Sunday’s Daily Press delivered the unwelcome news that the Chesapeake Bay and rivers and lakes throughout Virginia (VA) had already seen more accidents this year than during all of 2008. Worse, the 124 reported accidents in 2009 almost match the 146 reported in 2007.
People in motor boats, canoes and kayaks had accidents. So did people riding Jet Skis and other personal watercraft. According to Virginia Department of Game and Inland Fisheries rules, each of the accidents represented by these statistics reflect an incident in which someone was seriously injured or killed, more than $2,000 of property got damaged or someone disappeared.
The Daily Press story struck me because I know that accidents on the water are usually preventable or avoidable. One recent case in point is the man who drowned after being washed off his small boat by an unexpected wave while watching the early rounds of this year’s East Coat Surfing Championships. The man, Tong Xiao, was not wearing a life jacket.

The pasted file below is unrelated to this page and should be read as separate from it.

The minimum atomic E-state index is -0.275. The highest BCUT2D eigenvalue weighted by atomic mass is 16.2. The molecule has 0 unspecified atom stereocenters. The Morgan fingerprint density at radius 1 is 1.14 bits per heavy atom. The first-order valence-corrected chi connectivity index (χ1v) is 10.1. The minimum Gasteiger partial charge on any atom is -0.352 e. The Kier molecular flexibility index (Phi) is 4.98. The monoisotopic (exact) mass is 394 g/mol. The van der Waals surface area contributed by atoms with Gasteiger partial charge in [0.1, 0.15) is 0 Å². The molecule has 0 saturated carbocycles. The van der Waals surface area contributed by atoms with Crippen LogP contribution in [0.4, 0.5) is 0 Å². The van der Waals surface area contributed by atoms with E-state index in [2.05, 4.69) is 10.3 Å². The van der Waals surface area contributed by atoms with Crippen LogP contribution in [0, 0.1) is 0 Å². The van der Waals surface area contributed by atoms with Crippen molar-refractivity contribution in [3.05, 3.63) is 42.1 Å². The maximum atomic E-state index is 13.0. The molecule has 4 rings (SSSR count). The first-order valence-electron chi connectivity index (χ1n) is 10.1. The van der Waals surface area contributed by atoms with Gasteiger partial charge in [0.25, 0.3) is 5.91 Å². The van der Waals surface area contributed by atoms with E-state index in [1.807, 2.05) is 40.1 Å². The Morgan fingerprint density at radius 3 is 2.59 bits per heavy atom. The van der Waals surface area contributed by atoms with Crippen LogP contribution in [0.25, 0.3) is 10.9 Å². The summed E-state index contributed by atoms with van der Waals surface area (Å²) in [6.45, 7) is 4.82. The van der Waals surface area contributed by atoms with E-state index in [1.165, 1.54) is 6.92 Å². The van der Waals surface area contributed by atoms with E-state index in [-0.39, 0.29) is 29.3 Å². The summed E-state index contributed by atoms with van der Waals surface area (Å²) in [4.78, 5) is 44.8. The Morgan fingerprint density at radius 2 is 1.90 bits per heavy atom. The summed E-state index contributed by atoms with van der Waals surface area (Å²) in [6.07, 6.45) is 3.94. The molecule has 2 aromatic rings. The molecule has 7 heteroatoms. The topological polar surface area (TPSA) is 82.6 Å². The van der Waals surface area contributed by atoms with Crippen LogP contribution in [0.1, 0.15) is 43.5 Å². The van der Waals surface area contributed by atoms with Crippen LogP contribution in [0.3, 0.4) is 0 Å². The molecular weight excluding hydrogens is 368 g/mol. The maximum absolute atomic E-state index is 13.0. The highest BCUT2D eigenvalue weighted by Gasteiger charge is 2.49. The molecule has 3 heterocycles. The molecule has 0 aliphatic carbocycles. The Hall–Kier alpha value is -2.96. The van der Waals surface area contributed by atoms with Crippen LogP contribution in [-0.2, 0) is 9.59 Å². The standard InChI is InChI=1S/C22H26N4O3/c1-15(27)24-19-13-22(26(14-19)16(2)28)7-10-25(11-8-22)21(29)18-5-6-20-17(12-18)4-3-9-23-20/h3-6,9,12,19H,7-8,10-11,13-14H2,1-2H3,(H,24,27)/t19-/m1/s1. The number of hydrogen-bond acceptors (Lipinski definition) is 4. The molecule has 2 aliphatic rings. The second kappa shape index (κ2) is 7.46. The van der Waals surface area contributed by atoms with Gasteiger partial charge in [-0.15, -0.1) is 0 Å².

Virginia has started an almost decade-long program to improve the safety of boating by requiring licenses and safety classes for anyone who drives a motor boat or rides a Jet Ski. My colleagues and I have already applauded these measures, but the recent rise in accidents on the water argue for speeding up the timetable for licensing and educating boaters.
About the Editors: Shapiro, Cooper, Lewis & Appleton personal injury law firm is based in Virginia (VA), near the NE North Carolina (NC) border. The firm handles car, truck, railroad, medical negligence cases and more. Our lawyers proudly edit the Virginia Beach Injuryboard, Norfolk Injuryboard and Northeast North Carolina Injuryboard as a pro bono public information service. We also host a YouTube injury law video library with more than 50 videos covering many FAQs on personal injury subjects. Shapiro, Cooper, Lewis & Appleton’s lawyers are licensed in VA, NC, SC, WV, DC and KY.